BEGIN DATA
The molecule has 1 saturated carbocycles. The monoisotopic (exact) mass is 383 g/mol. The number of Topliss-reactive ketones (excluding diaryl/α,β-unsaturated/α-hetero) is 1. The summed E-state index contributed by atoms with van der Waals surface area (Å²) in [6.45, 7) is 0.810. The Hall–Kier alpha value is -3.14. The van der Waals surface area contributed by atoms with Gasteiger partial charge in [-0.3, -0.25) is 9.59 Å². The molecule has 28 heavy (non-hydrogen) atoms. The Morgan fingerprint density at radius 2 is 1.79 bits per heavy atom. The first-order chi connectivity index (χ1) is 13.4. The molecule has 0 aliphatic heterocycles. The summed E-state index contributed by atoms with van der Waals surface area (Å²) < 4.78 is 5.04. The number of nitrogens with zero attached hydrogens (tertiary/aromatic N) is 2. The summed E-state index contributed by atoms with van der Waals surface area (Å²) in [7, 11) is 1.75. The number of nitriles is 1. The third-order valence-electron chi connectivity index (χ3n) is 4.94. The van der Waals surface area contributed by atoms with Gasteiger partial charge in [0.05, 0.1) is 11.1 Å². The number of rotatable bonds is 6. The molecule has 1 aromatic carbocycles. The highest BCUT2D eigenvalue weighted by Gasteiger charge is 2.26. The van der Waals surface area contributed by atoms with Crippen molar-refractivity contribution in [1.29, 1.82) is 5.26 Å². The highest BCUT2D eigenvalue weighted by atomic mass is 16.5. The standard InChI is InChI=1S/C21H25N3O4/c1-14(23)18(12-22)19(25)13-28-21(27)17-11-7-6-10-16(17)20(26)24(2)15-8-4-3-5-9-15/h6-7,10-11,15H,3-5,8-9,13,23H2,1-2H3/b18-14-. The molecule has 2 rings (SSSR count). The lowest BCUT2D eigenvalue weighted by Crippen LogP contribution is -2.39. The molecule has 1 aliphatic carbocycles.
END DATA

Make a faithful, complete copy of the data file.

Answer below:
The molecule has 1 saturated carbocycles. The monoisotopic (exact) mass is 383 g/mol. The number of Topliss-reactive ketones (excluding diaryl/α,β-unsaturated/α-hetero) is 1. The summed E-state index contributed by atoms with van der Waals surface area (Å²) in [6.45, 7) is 0.810. The Hall–Kier alpha value is -3.14. The van der Waals surface area contributed by atoms with Gasteiger partial charge in [-0.3, -0.25) is 9.59 Å². The molecule has 28 heavy (non-hydrogen) atoms. The Morgan fingerprint density at radius 2 is 1.79 bits per heavy atom. The first-order chi connectivity index (χ1) is 13.4. The molecule has 0 aliphatic heterocycles. The summed E-state index contributed by atoms with van der Waals surface area (Å²) < 4.78 is 5.04. The number of nitrogens with zero attached hydrogens (tertiary/aromatic N) is 2. The summed E-state index contributed by atoms with van der Waals surface area (Å²) in [7, 11) is 1.75. The number of nitriles is 1. The third-order valence-electron chi connectivity index (χ3n) is 4.94. The van der Waals surface area contributed by atoms with Gasteiger partial charge in [0.05, 0.1) is 11.1 Å². The number of rotatable bonds is 6. The molecule has 1 aromatic carbocycles. The highest BCUT2D eigenvalue weighted by Gasteiger charge is 2.26. The van der Waals surface area contributed by atoms with Crippen molar-refractivity contribution in [1.29, 1.82) is 5.26 Å². The highest BCUT2D eigenvalue weighted by atomic mass is 16.5. The standard InChI is InChI=1S/C21H25N3O4/c1-14(23)18(12-22)19(25)13-28-21(27)17-11-7-6-10-16(17)20(26)24(2)15-8-4-3-5-9-15/h6-7,10-11,15H,3-5,8-9,13,23H2,1-2H3/b18-14-. The molecule has 2 rings (SSSR count). The lowest BCUT2D eigenvalue weighted by Crippen LogP contribution is -2.39. The molecule has 1 aliphatic carbocycles.